NACTO 2012: Leading City DOT Commissioners Talk Transportation Politics

“To me, the single most fascinating element of politics is the alchemy by which something becomes an issue,” said Chris Hayes, MSNBC host and moderator of the commissioners’ panel on the politics of transportation at the October NACTO Designing Cities conference.

The panel, captured in its entirety by Streetfilms, featured NYC DOT’s Janette Sadik-Khan, Chicago DOT chief Gabe Klein, San Francisco MTA director Ed Reiskin, Boston transportation commissioner Tom Tinlin, and Philadelphia deputy mayor of transportation Rina Cutler.

To get things rolling, here’s Hayes, a lifelong New Yorker and self-described bike-riding partisan:

At the most micro level, transportation is incredibly political … But at a broader level it’s completely absent from our national political conversation. And this is bizarre.

Select highlights from the 53-minute panel after the jump.

  • 09:00 – Reiskin: We need to make public transit accessible, reliable and enjoyable
  • 11:30 – Klein talks about young people and transportation’s vitality to a city
  • 15:14 – Cutler: “Money matters.”
  • 17:23 – Tinlin: “Mayor Menino has said, ‘The car is no longer king in Boston.'”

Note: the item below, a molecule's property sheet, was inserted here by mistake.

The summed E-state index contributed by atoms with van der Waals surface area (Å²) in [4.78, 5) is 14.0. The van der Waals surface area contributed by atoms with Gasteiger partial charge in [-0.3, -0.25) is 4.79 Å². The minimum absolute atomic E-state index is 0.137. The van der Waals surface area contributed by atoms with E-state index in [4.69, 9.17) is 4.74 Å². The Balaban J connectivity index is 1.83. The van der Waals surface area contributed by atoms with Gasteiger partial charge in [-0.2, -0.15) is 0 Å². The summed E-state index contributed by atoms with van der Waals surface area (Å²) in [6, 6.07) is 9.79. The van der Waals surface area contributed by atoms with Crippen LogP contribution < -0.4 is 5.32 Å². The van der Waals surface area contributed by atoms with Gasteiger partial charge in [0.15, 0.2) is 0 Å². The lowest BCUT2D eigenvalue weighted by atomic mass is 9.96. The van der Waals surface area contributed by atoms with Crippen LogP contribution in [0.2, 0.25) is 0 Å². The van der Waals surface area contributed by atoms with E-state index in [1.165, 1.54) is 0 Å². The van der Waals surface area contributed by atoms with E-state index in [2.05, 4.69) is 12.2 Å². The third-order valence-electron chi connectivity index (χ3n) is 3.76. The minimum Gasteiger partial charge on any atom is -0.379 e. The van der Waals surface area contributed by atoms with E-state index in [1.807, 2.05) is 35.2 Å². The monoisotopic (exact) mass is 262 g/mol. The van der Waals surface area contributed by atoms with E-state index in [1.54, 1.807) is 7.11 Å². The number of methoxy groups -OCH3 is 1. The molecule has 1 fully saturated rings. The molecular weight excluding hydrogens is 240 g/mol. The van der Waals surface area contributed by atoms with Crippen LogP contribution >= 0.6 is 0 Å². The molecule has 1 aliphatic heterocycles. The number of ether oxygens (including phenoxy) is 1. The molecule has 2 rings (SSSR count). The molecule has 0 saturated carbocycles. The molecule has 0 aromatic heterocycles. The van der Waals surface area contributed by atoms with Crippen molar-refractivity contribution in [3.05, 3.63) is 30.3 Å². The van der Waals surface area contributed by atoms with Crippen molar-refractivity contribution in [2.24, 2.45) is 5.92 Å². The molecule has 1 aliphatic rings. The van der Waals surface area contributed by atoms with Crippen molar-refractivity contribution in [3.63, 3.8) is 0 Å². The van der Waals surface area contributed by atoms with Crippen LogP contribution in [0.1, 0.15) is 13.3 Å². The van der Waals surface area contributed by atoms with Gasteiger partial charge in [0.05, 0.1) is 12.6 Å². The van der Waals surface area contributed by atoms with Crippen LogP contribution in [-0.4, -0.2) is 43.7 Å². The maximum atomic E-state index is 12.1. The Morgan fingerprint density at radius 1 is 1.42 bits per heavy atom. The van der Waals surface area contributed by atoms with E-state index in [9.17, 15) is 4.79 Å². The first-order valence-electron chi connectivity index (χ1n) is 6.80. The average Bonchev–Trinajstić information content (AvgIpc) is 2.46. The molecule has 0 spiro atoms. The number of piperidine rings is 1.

• 23:50 – Klein talks gas prices in Netherlands vs. U.S. and transportation infrastructure
  • 31:03 – Sadik-Khan: We need to find partners in creating public spaces in NYC
  • 33:30 – Hayes refers to cars as “speeding machines of death”
  • 36:56 – Sadik-Khan: “Two-thirds of New Yorkers get around without a car, less than half own a car.”
  • 48:21 – Hayes asks the panel about public criticism from the media and advice for future commissioners
  • Jesse Greene

    This is really good.  I wish conversations like this got national coverage. 

  • Ben Kintisch

    When did this panel occur?

  • 17:23 – Tinlin: “Mayor Menino has said, ‘The car is no longer king in Boston.’”

    They say that, but I’m still waiting for the evidence.  Maybe once the cycle tracks start to go in, if they ever do…  In the years since Menino first said that, Boston is still choked almost to death on cars.

  • Anonymous

    Kind of a snoozefest if you are already up on liveable streets, climate change response and other grooviness.

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